Khatami takes a final bow

Posted in Iran | 10-Dec-04 | Author: Safa Haeri| Source: Asia Times

PARIS - On December 6, outgoing Iranian President Mohammad Khatami went to Tehran's main university on the occasion of Students National Day - named after three engineering students killed in demonstrations during president Richard Nixon's visit to Tehran decades ago - and for the first time in three years he faced thousands of angry, frustrated students chanting "Daaneshjoo bidaar ast, az Khatami bizaar ast" (Students are alert and loathe Khatami).

It seems the failed reformist's era has come to an end, as the event was the "the most difficult" Khatami had faced since his election as president eight years ago, thanks mostly to students and youngsters of both sexes, who make up more than 70% of Iran's population of over 70 million.

"Bridges have been broken between us
and him since several years ago, but
also we knew that he could not give satisfactory answers to the students,"
said Abdollah Mo'meni, a leader of the Daftar Tahkim Vahdat (Office for Consolidating Unity), the largest and most popular Iranian student organization.

"It was good that they [pro-conservative and basiji - volunteer - students] organized the meeting, for if it had been the independent and dissident students, the outcome would have been more disastrous," he added, referring to the stormy and at times violent atmosphere of the encounter. Angry students from the ranks of those who had supported Khatami over the years, and paid a heavy price, shouted slogans, sometimes insulting, against him, such as "Khatami traitor, Khatami, shame, shame."

Khatami's speech, which lasted for more than an hour and was repeatedly interrupted by warm applause from students affiliated to the unelected organs of the establishment controlled by Supreme Leader Ayatollah Ali Khamenei, on the one side, and vehement protests from pro-democracy elements on the other, contained nothing new except the fact that, for the first time, the embattled president also denounced some of the reformists for his demise.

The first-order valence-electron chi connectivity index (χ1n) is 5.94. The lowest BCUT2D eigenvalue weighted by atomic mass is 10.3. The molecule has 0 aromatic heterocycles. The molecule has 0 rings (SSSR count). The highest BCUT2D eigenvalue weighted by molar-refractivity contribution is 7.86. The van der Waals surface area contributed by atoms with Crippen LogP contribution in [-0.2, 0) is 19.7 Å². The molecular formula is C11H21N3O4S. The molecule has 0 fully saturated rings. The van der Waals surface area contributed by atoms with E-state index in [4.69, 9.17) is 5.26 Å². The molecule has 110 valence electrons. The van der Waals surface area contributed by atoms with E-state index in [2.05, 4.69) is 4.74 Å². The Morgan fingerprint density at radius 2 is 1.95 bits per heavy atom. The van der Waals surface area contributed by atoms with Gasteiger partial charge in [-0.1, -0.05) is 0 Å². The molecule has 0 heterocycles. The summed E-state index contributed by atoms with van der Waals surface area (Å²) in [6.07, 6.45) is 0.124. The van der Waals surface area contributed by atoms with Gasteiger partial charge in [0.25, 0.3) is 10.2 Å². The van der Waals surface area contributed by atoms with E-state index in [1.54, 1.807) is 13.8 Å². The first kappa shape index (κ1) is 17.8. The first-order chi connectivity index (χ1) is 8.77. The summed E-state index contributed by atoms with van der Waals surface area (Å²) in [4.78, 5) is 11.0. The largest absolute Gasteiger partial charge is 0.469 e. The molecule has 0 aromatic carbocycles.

In elections this year, the reformists were routed, with conservatives taking the majority of seats in the majlis (parliament). With his second term due to end next June, Khatami, who was elected on a wave of hope that he could introduce reforms, has failed to deliver.

"The obscurantists who insist that democracy is against Islam and also those of the reformists who have repeated past mistakes by politicizing everything both contributed to the failure of the reforms," Khatami told the students.

Nevertheless, most Iranian political analysts, even those who have cut ranks with him, agree that the meeting has no precedent in any country of the region, except Israel, and this in itself is a major and important achievement of Khatami's years of power.

"What happened at Tehran University on December 6, 2004, could well be the last service that Mohammad Khatami renders to this nation and its people," said Mas'oud Behnoud, a pro-reform journalist who escaped Iran for London two years ago after serving a three-month jail term.

"The picture of the president who stares directly at angry students and hears their shouts, including the harshest and most humiliating ones, has no precedent in the political life of Iran nor any other country of the region, most of them strangers to the idea of democracy," he pointed out.

When asked by a female student why he had systematically bowed to the demands of the conservatives who opposed his reforms, Khatami observed calmly that he had not retreated "even one centimeter" from his ideals, but bowed to the system of the Islamic Republic, saying "my aim had never been to change the system".